Does Private Equity Investment in Healthcare Benefit Patients? Evidence from Nursing Homes
The past two decades have seen a rapid increase in Private Equity (PE) investment in healthcare, a sector in which intensive government subsidy and market frictions could lead high-powered for-profit incentives to be misaligned with the social goal of affordable, quality care. This paper studies the effects of PE ownership on patient welfare at nursing homes. With administrative patient-level data, we use a within-facility differences-in-differences design to address non-random targeting of facilities. We use an instrumental variables strategy to control for the selection of patients into nursing homes. Our estimates show that PE ownership increases the short-term mortality of Medicare patients by 10%, implying 20,150 lives lost due to PE ownership over our twelve-year sample period. This is accompanied by declines in other measures of patient well-being, such as lower mobility, while taxpayer spending per patient episode increases by 11%. We observe operational changes that help to explain these effects, including declines in nursing staff and compliance with standards. Finally, we document a systematic shift in operating costs post-acquisition toward non-patient care items such as monitoring fees, interest, and lease payments.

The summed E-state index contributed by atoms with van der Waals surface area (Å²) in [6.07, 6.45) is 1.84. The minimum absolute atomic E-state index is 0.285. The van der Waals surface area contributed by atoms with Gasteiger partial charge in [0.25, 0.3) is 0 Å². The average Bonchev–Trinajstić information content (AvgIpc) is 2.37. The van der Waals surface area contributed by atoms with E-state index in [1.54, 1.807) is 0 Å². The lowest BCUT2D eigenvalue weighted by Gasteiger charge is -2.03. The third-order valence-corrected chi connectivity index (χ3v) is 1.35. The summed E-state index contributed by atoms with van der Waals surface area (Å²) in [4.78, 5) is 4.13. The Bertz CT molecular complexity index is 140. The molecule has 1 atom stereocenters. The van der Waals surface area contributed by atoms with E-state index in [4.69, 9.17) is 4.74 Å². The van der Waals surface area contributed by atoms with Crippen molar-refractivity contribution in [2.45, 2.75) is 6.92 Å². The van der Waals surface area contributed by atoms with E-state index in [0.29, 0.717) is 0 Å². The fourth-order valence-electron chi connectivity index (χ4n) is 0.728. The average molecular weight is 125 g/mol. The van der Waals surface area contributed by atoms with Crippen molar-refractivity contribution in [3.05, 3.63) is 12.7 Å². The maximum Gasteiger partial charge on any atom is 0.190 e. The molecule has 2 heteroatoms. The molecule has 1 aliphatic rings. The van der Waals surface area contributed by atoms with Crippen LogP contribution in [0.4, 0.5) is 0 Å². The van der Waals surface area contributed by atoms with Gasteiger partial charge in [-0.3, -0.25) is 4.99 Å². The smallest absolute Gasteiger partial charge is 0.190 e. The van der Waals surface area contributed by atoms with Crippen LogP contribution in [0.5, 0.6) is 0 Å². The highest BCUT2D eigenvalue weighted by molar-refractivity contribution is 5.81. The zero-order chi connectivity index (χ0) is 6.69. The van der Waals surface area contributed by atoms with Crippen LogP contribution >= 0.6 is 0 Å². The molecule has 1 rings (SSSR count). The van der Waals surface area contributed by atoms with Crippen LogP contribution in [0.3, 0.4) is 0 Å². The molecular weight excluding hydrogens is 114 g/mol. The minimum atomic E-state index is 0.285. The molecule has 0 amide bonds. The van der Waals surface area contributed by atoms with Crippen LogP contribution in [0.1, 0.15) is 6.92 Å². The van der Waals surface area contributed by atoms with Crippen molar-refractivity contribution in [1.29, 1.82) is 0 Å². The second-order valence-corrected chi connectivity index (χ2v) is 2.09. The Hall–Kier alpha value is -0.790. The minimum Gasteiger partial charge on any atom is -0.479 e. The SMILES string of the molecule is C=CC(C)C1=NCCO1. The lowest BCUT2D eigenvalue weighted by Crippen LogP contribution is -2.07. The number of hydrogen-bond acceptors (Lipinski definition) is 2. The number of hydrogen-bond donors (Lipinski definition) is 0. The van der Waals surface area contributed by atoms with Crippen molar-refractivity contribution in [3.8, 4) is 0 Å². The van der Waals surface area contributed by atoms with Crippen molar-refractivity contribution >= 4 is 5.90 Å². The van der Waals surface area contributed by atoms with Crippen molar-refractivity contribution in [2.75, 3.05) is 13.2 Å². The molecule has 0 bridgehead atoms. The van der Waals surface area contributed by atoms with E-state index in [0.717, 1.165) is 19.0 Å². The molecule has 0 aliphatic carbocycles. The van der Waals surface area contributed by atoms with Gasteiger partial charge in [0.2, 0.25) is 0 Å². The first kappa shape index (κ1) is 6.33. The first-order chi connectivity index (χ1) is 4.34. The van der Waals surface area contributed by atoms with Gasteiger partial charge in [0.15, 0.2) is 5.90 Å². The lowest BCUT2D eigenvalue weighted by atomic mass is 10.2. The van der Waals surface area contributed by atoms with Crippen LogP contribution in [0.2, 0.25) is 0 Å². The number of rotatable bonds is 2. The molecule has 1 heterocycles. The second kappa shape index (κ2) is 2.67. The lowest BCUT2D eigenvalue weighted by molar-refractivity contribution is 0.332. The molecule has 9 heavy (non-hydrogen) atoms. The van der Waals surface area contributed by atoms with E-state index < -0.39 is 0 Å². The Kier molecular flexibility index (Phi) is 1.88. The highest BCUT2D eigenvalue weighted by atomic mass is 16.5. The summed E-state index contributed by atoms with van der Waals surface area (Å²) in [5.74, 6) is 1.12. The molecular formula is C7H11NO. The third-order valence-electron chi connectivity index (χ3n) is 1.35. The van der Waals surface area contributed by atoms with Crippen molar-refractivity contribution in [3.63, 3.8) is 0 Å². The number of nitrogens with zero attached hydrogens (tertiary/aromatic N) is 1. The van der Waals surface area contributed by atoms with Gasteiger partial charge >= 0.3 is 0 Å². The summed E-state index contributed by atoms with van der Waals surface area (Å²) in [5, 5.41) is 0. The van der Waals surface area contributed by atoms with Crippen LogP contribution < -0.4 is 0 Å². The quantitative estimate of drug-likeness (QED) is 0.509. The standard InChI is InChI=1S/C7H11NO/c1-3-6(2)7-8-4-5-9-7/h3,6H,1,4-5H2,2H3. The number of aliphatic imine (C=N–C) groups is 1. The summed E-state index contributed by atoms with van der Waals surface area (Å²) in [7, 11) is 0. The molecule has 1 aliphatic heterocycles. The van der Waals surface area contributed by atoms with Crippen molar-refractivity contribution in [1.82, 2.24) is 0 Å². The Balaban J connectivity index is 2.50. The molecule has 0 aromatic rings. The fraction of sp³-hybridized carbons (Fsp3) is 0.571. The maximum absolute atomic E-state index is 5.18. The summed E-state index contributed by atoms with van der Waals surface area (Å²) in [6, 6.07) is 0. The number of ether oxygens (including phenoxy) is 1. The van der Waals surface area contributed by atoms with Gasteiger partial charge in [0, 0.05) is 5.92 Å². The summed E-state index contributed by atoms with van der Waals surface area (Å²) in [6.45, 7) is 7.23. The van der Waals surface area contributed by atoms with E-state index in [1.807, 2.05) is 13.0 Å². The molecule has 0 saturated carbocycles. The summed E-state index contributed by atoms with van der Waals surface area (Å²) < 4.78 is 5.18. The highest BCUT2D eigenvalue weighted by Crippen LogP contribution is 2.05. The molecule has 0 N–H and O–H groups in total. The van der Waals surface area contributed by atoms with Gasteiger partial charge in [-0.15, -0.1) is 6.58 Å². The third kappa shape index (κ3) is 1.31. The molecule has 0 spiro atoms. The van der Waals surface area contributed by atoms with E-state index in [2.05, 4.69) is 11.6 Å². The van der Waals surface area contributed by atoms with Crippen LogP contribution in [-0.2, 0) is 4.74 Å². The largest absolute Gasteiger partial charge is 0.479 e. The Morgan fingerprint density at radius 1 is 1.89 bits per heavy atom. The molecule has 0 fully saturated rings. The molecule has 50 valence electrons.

We are grateful to Abby Alpert, Pierre Azoulay, Zack Cooper, Liran Einav, Matthew Grennan, Arpit Gupta, Jarrad Harford, Steve Kaplan, Holger Mueller, Aviv Nevo, Adam Sacarny, Albert Sheen, Arthur Robin Williams, and participants at the NBER Aging Summer Institute, American Economics Association, UBC Winter Finance Conference, Whistler Junior Health Economics Summit, Virtual Corporate Finance Seminar, ESSEC, Norwegian School of Economics, Oklahoma Price, PE Research Consortium (PERC) Annual Symposium, Tulane, NYU Stern, U Penn Wharton, Yale Health Policy, Oregon Lundquist, and Johns Hopkins Carey for their comments and suggestions. Jun Wong, Mei-Lynn Hua, and Sarah Schutz provided excellent research assistance. We thank Christianna Williams of Abt Associates for insights into CMS quality measures, Liz Liberman for industry information, and Mohan Ramanujan at NBER for assistance with the CMS data. Funding from the Wharton Dean’s Research Fund and the Mack Institute (Gupta), the Kauffman Foundation (Howell), and the Fama Miller Center at the University of Chicago (Yannelis) is greatly appreciated. We gratefully acknowledge funding through National Institute of Aging pilot grant P01AG005842-31. All remaining errors are our own. The views expressed herein are those of the authors and do not necessarily reflect the views of the National Bureau of Economic Research.